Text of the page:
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opposites are set to attract in Gilligan’s new show Battle Creek.

In early May of 2014, New York City hosted the Upfronts, an event in which all the prominent television channels put their best foot forward and appeal to potential audiences and advertisers with the new shows that they plan to release in the coming year. As the festivities wrapped up and everyone went home, one thing became glaringly obvious: It’s a tough time to be a network television station.

Perhaps twenty years ago, the major networks — ABC, NBC and CBS — were able to raise eyebrows and get things percolating, but nowadays, and in the almost-year since the Upfronts, the fight is even steeper to generate shows that get key demographics to tune in. Ours is an age of streaming. Not only are Netflix, Amazon and Hulu offering your favorite classic shows whenever you want, but these trailblazers are also dead-set on creating quality original programming as well.

All right, you say. What’s wrong with a little competition? Absolutely nothing. Except in the spectrum that covers network TV (ABC, FOX), basic cable (FX, AMC), and premium cable (HBO, Showtime), and then streaming (Hulu, Netflix), the rules are drastically different. All forms of media have some sexuality, some violence, and some language, but what is possible and permitted varies heavily.

Vince Gilligan ended the five-year saga “Breaking Bad” on an inhumanly high note, and a year later, people are still talking about it as a bar that has to be met. The drama featuring Bryan Cranston as the monstrous Walter White made it possible for Gilligan to virtually do any project he chose after the landmark series. Where did he go? CBS. Gilligan’s new show, which was set to premiere in the fall but is now premiering on March 1st, is “Battle Creek.” Josh Duhamel and Dean Winters are set to portray a detective duo who trade experience and wit in a small Michigan town. And it’s already expected to draw in the viewers when the pilot airs.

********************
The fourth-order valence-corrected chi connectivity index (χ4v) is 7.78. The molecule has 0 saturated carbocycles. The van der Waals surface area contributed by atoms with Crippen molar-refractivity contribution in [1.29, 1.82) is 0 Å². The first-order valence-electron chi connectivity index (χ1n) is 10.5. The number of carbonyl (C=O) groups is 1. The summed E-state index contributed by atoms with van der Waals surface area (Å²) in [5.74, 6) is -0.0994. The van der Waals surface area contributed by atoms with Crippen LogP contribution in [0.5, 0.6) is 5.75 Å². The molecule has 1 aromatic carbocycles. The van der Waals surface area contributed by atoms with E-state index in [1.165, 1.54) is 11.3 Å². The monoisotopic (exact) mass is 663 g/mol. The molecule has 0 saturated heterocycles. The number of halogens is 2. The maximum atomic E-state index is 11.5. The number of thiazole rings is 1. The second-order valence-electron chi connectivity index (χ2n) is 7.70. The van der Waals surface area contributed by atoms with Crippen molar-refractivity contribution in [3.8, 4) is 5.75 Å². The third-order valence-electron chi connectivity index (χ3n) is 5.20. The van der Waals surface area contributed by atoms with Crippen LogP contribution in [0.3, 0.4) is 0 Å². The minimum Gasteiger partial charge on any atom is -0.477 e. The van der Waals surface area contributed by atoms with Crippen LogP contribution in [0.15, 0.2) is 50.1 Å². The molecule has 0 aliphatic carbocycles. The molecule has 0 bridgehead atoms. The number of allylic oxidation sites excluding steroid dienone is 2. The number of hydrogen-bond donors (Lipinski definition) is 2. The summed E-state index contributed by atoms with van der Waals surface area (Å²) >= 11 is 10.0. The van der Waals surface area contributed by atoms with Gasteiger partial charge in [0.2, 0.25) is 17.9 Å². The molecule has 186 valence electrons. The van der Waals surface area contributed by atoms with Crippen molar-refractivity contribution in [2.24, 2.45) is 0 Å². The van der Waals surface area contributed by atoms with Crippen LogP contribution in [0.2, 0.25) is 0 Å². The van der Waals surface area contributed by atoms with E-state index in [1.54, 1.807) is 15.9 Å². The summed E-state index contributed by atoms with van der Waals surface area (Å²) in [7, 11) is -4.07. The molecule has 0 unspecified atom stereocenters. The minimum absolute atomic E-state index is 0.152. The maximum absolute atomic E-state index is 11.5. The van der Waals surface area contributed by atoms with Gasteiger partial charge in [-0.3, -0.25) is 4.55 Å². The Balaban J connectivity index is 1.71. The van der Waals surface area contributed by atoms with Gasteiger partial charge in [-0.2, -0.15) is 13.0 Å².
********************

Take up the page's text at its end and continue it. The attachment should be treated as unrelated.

Although “Breaking Bad” was a show made up of exceptional acting performances, keen cinematography, and brilliantly-paced writing, the show also relied upon a candid perspective on both violence and drug use to tell such a poignant and enthralling story. Making the main characters’ trade cooking the best meth in America isn’t exactly a premise that network television can wrap its arms around.

Does this mean that all network TV is toothless singing shows and reality shlock? Not at all. Quality can transcend any restrictions, but real freedom has been the breeding ground of iconic protagonists in recent years (i.e. Walter White, Francis Underwood, Tony Soprano). Only time will tell if Gilligan can bring his golden touch to the notoriously family-friendly CBS, but it’s possible TV is such an exciting place these days because the channels delivering edgy and exciting original programs are not confined to the tired standards that used to define television.